George Kapalka, PhD, is a professional in every aspect of his trade. As a professor at Monmouth University's Department of Psychological Counseling, he has turned more than twenty years of extensive and multifaceted clinical and research experience into a fulfilling and rewarding teaching career. He has authored six books, including Parenting Your Out-of-Control Child (translated into eight foreign languages), and dozens of other professional publications and research presentations. On top of these commendable achievements, Dr. Kapalka is a practicing clinical psychologist and a licensed mental health counselor. And while he may be one of the busiest men at Monmouth, Dr. Kapalka makes his students' success a priority. To that end, Dr. Kapalka has adopted his own specific style of teaching, through which he believes students can realize their full potential.
"My classes are filled with Socratic-style lectures interspersed with clinical case discussions. My focus is always an applied one - as a professor, I strive to help my students become competent mental health clinicians. Watching my students grow into the next generation of counselors is one of the most gratifying aspects of my career," said Dr. Kapalka.
Outside of the University, Dr. Kapalka specializes in clinical and school psychology with emphasis on child and adolescent counseling and assessment, learning disabilities, school consultation, and legal/forensic issues.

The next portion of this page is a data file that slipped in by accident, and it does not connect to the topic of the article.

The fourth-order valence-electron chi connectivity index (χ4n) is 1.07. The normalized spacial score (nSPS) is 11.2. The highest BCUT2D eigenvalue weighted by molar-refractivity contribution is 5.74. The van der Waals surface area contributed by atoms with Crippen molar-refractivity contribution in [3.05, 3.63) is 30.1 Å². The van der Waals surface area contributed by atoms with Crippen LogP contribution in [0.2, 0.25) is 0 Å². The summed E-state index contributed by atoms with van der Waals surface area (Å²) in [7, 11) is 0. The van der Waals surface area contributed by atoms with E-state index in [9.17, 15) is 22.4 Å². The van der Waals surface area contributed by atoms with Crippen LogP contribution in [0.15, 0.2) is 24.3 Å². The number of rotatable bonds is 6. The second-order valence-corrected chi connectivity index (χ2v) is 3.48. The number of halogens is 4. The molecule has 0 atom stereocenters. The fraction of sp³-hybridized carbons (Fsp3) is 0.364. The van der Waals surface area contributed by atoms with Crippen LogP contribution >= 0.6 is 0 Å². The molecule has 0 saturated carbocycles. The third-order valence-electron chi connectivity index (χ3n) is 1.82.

"I'm interested in how children and adolescents develop self control and impulse control, and how those skills affect the way they think, learn, and act. Mental health professionals can make a difference in how a child or teen feels, thinks, and behaves, and how his or her home, school, and peer group promote healthy development."
Much of Dr. Kapalka's work involves his students, and he has co-authored dozens of publications with current and former students. For one research project, he enlisted Monmouth students to study the physical and mental health needs of 9/11 first responders. This professor/student collaboration is a dynamic piece of Kapalka's teaching style.
"I encourage students to think about what works in a particular case and why," said Dr. Kapalka. "Often, a case does not immediately reveal all its intricacy- additional details become apparent as the case unfolds. Like detectives, students must reconcile various aspects into a cohesive whole. Learning what to look for and addressing unexpected developments sharpens the skills of both teachers and students." Dr. Kapalka attributes much of his enthusiasm for his students' development to the Monmouth University atmosphere.
"Monmouth University is a place unlike any other I've encountered in my career. The faculty members embrace personalized education, and mentor by example and guidance. Our students are dedicated and motivated, and come here to grow, not just to acquire skills and credentials. They want to become the best they can be. It is thrilling to see their progress and development." This cohesiveness has inspired one of Dr. Kapalka's beliefs about teaching as a profession, which he considers to be a specific strength of this university.
"Any good teacher must also listen to his students. I learn from my students as much as I teach them. The word 'synergy' is used to describe collaborative efforts where the end result becomes greater than the simple sum of its parts. While sometimes used too generously, this term accurately represents what happens at Monmouth when our faculty and students build on each others' strengths in the process of professional development."